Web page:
GrandSon goes the illustrated route for A24’s Red Rocket (limited, December 3) too courtesy of Steven Chorney’s depiction of lead actor Simon Rex. The piece is generic on the surface with its limited color palette, y-axis presentation, and simple image with text components, but the choice to move beyond photography gives it enough character to standout anyway.

The goofiness of seeing Rex wearing a frosted and sprinkled donut helps because it’s a set-up that isn’t going to be easily forgotten. Pair it with the elongated script typeface (the same one P+A and InSync Plus used for Sean Baker’s previous films Tangerine and The Florida Project respectively) that feels like a contained mess similar to the darkly outlined airbrush effect of the painting and you get a nice sense of purposeful playfulness without the clutter of excessive stimuli.

Pare down the illustrative nature of the previous two actors to geometric abstraction and you get BLT Communications, LLC’s beautifully rendered woodcut-esque poster for The Tragedy of Macbeth (limited, December 25; AppleTV+, January 14). I love the texture of the paper, the imperfect coverage of black and red ink, and the vintage letterpress font fully justified and in need of a hyphen. It just feels right despite the otherwise clean/crisp text that doesn’t quite aesthetically belong.

Uneasy is the head that wears the crown—especially when there’s no body left to bear the weight. It’s a brilliant representation with multiple meanings as the gap between crown and head becomes both eye and blindfold. The bloodied sword doubles as a boat taking his soul to its afterlife. It’s murder, betrayal, deception, and reverie all at once.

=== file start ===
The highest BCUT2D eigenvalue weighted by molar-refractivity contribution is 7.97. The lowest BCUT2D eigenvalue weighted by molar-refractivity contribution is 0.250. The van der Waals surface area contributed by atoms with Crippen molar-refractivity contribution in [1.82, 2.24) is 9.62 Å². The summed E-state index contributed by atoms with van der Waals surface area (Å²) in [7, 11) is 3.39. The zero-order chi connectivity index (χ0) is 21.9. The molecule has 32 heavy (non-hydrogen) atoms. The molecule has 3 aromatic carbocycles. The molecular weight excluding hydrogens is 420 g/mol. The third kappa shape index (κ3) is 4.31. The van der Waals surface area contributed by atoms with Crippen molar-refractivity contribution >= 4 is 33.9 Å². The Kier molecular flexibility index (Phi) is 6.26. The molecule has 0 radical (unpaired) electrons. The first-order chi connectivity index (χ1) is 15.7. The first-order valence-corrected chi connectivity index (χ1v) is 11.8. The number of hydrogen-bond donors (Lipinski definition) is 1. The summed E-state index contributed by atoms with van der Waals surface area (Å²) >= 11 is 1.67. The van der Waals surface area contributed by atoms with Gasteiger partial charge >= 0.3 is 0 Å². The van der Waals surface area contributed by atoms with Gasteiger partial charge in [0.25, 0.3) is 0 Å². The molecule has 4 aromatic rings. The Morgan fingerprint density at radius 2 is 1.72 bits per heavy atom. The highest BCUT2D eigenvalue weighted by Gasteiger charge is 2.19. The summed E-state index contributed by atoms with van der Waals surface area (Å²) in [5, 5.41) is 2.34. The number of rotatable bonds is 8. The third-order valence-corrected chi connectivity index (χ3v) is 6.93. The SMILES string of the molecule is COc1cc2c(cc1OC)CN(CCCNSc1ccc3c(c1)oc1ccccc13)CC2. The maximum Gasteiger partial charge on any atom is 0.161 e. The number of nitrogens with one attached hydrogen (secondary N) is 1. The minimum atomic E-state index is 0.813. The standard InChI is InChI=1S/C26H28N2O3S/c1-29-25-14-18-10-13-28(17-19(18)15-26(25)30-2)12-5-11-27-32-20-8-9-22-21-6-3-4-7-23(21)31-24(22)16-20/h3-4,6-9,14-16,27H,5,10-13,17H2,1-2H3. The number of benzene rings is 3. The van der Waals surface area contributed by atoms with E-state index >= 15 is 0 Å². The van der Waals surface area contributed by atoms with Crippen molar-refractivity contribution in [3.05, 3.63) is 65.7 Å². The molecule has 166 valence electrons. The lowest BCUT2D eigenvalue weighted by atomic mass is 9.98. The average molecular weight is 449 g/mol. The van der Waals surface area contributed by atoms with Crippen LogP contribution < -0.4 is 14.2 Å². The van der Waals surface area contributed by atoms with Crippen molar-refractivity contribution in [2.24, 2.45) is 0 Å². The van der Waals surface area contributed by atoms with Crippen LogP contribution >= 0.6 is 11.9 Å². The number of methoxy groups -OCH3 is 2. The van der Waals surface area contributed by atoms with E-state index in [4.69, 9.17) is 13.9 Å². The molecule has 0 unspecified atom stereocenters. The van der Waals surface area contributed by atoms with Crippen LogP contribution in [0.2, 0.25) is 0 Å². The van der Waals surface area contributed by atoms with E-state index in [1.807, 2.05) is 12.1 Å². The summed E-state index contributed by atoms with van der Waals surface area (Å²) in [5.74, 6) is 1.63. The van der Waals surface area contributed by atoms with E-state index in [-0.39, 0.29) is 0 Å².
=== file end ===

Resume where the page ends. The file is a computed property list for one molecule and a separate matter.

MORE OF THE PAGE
Last and First Men (limited, December 10) can’t help but captivate us with its abstract imagery devoid of understanding. It’s a red circle. But then it’s also a black page with a half-circle cut into it. By lifting the latter from the former, you must question the relationship between these colors since the negative space of one might in fact be creating the positive space of the other. Which is therefore more important? The pieces or the whole? It’s an optical puzzle akin to chicken and eggs that conjures metaphorical notions for the title of “first” and “last” coexisting.

More than the image itself, however, is its soft-focus nature. The black is more of a dark, cool gray. The edges dissolve into the background as the white text appears to fade away. That ephemeral quality lends a profound tone considering the director himself has left us too soon. Light as well as life are visible yet elusive.

Despite there only being one figure in Intermission Film’s poster for Benedetta (limited, December 3), I’m calling it a pair because the crucifix is just as important of an object in context with the complete work. While also serving as a framing device (simultaneously keeping the text contained and highlighting Virginie Efira’s face as a cross of its own), this graphic becomes a layer upon which we judge the photograph. Both pieces are pious and provocative—often in direct opposition to the other.

It’s an impressive compositional feat with expert typography and visual language. And it might even be more memorable than the more overt tease by Le Cercle Noir and photographer Anne Tilly as a result. That one goes for the jugular with its bare breast peeking out from the habit while this one leans on juxtaposition and design fundamentals to do the same in a more nuanced fashion to get under our skin rather than slap us in the face.

Similarly, I can’t help but place the eye-straining black and white lines of Javier Jaén’s second poster for Parallel Mothers (limited, December 24) ahead of his more infamous original. Don’t get me wrong: I love both. The nipple as eye with dripping milk is evocative to the point of widespread internet gossip, but I wonder if it loses something in the process. It’s about incitement—daring us to take notice rather than inviting us in to meet its film.

To have it as a precursor to the “hug” is thus more important than its existence alone. It got the conversation going and seared the title in our brains while the follow-up presents a different scene of maternal instinct with an equally artistic explosion of singular design. This one blinds us as the red (although the same) grows brighter from the stark contrast of black and white as opposed to muted grays. The text shimmers as our eyes go out of whack trying to decipher the pattern below that simultaneously separates and connects Penélope Cruz and Milena Smit with vertical and horizontal lines. Just as the nipple dares you to look, so too does this scream of light. Neither are for the faint of heart.